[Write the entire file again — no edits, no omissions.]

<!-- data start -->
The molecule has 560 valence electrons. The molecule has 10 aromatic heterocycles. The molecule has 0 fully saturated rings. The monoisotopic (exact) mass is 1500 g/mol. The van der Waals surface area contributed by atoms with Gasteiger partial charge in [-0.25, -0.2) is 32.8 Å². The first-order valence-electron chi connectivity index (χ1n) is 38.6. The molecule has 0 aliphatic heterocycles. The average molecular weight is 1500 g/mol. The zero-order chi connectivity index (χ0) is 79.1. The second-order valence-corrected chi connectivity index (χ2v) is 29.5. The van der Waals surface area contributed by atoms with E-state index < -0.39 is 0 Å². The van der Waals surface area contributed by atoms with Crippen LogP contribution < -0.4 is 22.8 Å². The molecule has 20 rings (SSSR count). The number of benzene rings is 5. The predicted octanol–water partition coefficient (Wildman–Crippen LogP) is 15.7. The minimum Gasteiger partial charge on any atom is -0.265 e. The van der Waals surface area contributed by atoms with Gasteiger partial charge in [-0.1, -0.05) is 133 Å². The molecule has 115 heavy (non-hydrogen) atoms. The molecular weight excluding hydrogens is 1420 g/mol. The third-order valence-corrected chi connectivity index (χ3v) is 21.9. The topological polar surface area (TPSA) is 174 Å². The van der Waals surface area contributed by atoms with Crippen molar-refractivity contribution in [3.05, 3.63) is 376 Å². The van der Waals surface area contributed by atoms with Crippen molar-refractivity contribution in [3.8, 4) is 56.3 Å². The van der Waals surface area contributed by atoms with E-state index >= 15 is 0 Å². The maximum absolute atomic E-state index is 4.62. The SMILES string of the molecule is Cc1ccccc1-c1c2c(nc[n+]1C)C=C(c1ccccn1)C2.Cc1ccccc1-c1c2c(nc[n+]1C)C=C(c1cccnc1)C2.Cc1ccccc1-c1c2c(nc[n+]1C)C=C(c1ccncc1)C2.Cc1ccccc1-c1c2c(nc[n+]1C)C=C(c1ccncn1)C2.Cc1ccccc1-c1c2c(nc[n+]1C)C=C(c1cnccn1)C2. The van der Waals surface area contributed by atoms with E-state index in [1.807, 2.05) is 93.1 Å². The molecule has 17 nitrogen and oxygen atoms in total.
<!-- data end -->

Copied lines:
The molecule has 560 valence electrons. The molecule has 10 aromatic heterocycles. The molecule has 0 fully saturated rings. The monoisotopic (exact) mass is 1500 g/mol. The van der Waals surface area contributed by atoms with Gasteiger partial charge in [-0.25, -0.2) is 32.8 Å². The first-order valence-electron chi connectivity index (χ1n) is 38.6. The molecule has 0 aliphatic heterocycles. The average molecular weight is 1500 g/mol. The zero-order chi connectivity index (χ0) is 79.1. The second-order valence-corrected chi connectivity index (χ2v) is 29.5. The van der Waals surface area contributed by atoms with E-state index < -0.39 is 0 Å². The van der Waals surface area contributed by atoms with Crippen LogP contribution < -0.4 is 22.8 Å². The molecule has 20 rings (SSSR count). The number of benzene rings is 5. The predicted octanol–water partition coefficient (Wildman–Crippen LogP) is 15.7. The minimum Gasteiger partial charge on any atom is -0.265 e. The van der Waals surface area contributed by atoms with Gasteiger partial charge in [-0.1, -0.05) is 133 Å². The molecule has 115 heavy (non-hydrogen) atoms. The molecular weight excluding hydrogens is 1420 g/mol. The third-order valence-corrected chi connectivity index (χ3v) is 21.9. The topological polar surface area (TPSA) is 174 Å². The van der Waals surface area contributed by atoms with Crippen molar-refractivity contribution in [3.05, 3.63) is 376 Å². The van der Waals surface area contributed by atoms with Crippen molar-refractivity contribution in [3.8, 4) is 56.3 Å². The van der Waals surface area contributed by atoms with E-state index >= 15 is 0 Å². The maximum absolute atomic E-state index is 4.62. The SMILES string of the molecule is Cc1ccccc1-c1c2c(nc[n+]1C)C=C(c1ccccn1)C2.Cc1ccccc1-c1c2c(nc[n+]1C)C=C(c1cccnc1)C2.Cc1ccccc1-c1c2c(nc[n+]1C)C=C(c1ccncc1)C2.Cc1ccccc1-c1c2c(nc[n+]1C)C=C(c1ccncn1)C2.Cc1ccccc1-c1c2c(nc[n+]1C)C=C(c1cnccn1)C2. The van der Waals surface area contributed by atoms with E-state index in [1.807, 2.05) is 93.1 Å². The molecule has 17 nitrogen and oxygen atoms in total.